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Nash County commissioners gave final approval to the next fiscal year budget on Monday after adding an additional $500,000 for improving the Nash County jail.
After a public hearing at which no one spoke, the board approved a general fund budget of $95.5 million. No other changes were made in the budget presented by County Manager Zee Lamb at the board’s May 20 meeting. The 16-page budget ordinance set the ad valorem property tax rate at 67 cents per $100 valuation for the 10th year in a row. The ordinance also set the various fees for county services, which generally remained the same except for water deposits and tap fees.
Alluding to several escapes from the county jail in recent months, commissioners voted to add a half-million dollars to the sheriff’s office for improvements to the jail rather than waiting to determine a more precise figure.
“We’re going to be spending money on that facility,” Lamb said matter-of-factly, including money for additional cameras and lighting.
“If you know you’re going to spend it, go ahead and put it in the budget,” said Commissioner Dan Cone, who moved to add the funding and approve the budget otherwise as submitted. Approval was unanimous.
The board rejected a motion by Commissioner Fred Belfield to add $50,000 to the school system’s budget for the purchase of classroom supplies. Belfield said he had been reading how little the state was financing classroom supplies and wanted to make sure the county’s teachers had funding.
Commissioner Wayne Outlaw objected to the motion because he said the county board can’t dictate to the school board how to spend its appropriation for operational expenses and “we have no guarantee they will use the money for that purpose.”
He and board Chairman Robbie Davis also pointed out that the school system has already set aside money for classroom supplies through the principals.
“I understand why you feel that way,” Davis said, “but I think it would be a bad precedent to put the money in to fix the problems we have, because the money is there already.”
“I think we’re doing what is necessary right now,” said Commissioner Lou Richardson. “I think we need a bit more accountability before doing more.”
“I’m still in favor of doing it. I think it is the right thing to do,” Belfield insisted, to no avail.
In other business during the quiet monthly meeting, commissioners unanimously approved a text amendment to the unified development ordinance that creates a RA-20 residential zoning district to correspond to the existing R-20 district. No one spoke at the required public hearing.
Planning Director Adam Tyson said the change was necessary to correct an oversight in the ordinance that assumed the existence of an RA-20 zone but failed to include it on the list of zones. The other R zones already have an RA equivalent, he said, but the omission was pointed out last month when a major development project needed an RA-20 that wasn’t possible.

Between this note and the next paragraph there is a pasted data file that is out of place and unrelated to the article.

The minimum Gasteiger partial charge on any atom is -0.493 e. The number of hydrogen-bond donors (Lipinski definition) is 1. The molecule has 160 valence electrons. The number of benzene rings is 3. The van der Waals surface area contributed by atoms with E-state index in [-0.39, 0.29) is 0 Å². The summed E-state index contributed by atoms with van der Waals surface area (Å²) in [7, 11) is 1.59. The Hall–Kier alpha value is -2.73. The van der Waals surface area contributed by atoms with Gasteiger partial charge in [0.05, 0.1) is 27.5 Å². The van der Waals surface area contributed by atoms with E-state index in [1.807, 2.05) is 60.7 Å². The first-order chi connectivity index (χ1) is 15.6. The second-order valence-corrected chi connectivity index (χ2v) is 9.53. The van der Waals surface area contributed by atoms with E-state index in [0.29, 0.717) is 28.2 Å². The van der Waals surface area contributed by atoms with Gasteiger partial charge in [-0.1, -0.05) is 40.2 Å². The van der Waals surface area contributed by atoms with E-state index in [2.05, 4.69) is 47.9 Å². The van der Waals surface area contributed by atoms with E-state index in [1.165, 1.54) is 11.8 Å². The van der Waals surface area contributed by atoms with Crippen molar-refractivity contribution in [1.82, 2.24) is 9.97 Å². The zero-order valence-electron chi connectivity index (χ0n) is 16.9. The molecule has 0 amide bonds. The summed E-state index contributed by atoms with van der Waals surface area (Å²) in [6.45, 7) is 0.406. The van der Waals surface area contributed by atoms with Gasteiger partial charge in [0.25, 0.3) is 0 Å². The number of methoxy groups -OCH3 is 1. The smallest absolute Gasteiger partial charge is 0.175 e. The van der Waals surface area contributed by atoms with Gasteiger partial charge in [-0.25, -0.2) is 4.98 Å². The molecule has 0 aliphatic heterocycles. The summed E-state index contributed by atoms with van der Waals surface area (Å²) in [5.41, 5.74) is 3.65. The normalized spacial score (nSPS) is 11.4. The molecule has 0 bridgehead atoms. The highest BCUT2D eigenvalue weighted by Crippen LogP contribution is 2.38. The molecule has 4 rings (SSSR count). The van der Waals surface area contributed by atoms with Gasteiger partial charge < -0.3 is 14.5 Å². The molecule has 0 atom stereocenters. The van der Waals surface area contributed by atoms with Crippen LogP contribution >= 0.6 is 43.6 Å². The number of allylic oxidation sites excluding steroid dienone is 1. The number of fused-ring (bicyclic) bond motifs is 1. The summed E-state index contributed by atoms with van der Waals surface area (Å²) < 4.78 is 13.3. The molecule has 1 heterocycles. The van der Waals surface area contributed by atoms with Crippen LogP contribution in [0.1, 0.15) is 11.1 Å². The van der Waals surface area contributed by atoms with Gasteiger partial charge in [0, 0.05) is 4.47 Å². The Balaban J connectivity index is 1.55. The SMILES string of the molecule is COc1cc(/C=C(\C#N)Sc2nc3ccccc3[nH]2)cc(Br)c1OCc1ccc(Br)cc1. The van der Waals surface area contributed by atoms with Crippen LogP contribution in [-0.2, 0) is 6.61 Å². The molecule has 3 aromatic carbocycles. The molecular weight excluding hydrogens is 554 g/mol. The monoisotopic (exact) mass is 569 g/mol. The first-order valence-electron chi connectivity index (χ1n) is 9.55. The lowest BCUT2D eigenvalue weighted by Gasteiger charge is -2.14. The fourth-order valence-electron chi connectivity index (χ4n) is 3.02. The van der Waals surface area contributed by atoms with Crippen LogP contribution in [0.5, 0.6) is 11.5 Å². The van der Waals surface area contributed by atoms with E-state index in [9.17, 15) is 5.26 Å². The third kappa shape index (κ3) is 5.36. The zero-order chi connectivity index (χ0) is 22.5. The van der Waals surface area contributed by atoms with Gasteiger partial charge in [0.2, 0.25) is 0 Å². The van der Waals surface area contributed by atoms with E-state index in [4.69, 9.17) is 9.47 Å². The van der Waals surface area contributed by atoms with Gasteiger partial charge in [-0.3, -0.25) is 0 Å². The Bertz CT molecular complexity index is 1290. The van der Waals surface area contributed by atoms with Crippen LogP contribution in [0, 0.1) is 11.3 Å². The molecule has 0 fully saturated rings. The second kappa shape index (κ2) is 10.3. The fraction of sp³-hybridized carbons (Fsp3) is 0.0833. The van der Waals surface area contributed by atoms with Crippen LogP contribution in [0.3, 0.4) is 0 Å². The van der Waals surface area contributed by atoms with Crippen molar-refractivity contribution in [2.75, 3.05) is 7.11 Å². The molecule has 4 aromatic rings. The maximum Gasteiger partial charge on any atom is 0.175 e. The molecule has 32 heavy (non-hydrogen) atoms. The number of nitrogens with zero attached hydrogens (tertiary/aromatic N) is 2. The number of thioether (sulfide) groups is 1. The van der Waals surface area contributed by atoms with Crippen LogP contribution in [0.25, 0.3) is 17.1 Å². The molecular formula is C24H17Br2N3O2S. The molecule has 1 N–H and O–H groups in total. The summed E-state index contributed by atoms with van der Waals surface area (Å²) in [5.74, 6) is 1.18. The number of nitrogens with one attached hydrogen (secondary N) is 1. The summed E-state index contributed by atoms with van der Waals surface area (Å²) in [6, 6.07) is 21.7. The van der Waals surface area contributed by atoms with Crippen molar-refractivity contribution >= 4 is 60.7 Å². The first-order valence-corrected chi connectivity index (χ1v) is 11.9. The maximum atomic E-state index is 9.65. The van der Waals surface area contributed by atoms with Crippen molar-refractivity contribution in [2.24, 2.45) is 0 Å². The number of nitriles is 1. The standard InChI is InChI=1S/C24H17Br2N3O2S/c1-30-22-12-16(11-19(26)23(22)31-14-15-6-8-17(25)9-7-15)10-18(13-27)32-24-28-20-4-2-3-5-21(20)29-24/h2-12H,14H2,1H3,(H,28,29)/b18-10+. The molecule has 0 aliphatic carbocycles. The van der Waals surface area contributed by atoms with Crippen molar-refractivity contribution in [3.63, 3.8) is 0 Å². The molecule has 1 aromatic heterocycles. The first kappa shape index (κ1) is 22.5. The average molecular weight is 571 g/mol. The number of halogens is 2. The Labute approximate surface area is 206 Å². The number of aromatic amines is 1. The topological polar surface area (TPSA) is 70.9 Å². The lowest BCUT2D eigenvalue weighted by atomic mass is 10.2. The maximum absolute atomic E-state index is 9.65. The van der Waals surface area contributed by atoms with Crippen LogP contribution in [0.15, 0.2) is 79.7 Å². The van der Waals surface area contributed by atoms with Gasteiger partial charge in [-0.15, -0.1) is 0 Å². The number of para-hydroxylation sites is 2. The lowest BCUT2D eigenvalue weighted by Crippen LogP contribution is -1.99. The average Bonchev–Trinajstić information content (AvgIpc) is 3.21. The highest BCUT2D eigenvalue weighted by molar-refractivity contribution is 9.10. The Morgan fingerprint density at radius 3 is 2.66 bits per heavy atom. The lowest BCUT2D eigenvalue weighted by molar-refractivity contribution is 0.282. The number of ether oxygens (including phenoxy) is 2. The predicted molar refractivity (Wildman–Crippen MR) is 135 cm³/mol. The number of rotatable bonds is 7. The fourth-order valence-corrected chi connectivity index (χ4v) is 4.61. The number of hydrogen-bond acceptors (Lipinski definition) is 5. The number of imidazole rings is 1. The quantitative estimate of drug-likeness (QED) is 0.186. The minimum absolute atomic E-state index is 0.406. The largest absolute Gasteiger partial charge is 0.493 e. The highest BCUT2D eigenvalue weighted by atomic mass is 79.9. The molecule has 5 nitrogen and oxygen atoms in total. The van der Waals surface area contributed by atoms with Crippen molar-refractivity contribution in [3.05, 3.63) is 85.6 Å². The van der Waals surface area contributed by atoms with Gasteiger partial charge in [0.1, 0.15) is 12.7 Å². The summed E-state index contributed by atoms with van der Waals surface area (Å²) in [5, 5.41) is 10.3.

The R and RA zones are identical except that RA zones prohibit boarding and rooming houses, congregate care facilities, manufactured homes and manufactured home parks, and two-family dwellings (duplexes). R-20 and RA-20 zones are based on lots at least 20,000 square feet or 10,000 square feet in a cluster development.
In another zoning action, the board approved six-month extensions to two solar farm projects outside Spring Hope covering 98 acres whose development has been slowed past the original permit because of delays in reaching inter-connection agreements with Duke Energy. One project has reached its agreement and the other will soon do so, Tyson told commissioners. A third Spring Hope solar farm originally approved has been dropped.
In other business, the board accepted a bid from Pak House, LLC to lease 115 acres of cropland owned by the county on N.C. 97 near Wilson for $17,538.65 per year, effective Monday and lasting thorough Dec. 31, 2020.
In his manager’s report, Lamb acknowledged the mass shooting deaths at the Virginia Beach municipal center on Friday by a disgruntled employee and said he was going to work on protocols for dealing with county employees’ resignations or firings.
“We are doing to try to put some protocols in place to better prepare us for people once they resign,” he said. “You can’t prevent what a person does, but we can try to prepare for it the best we can for the sake of our employees and the public.”
Davis suggested the county conduct more emergency drills, led by Nash County EMS.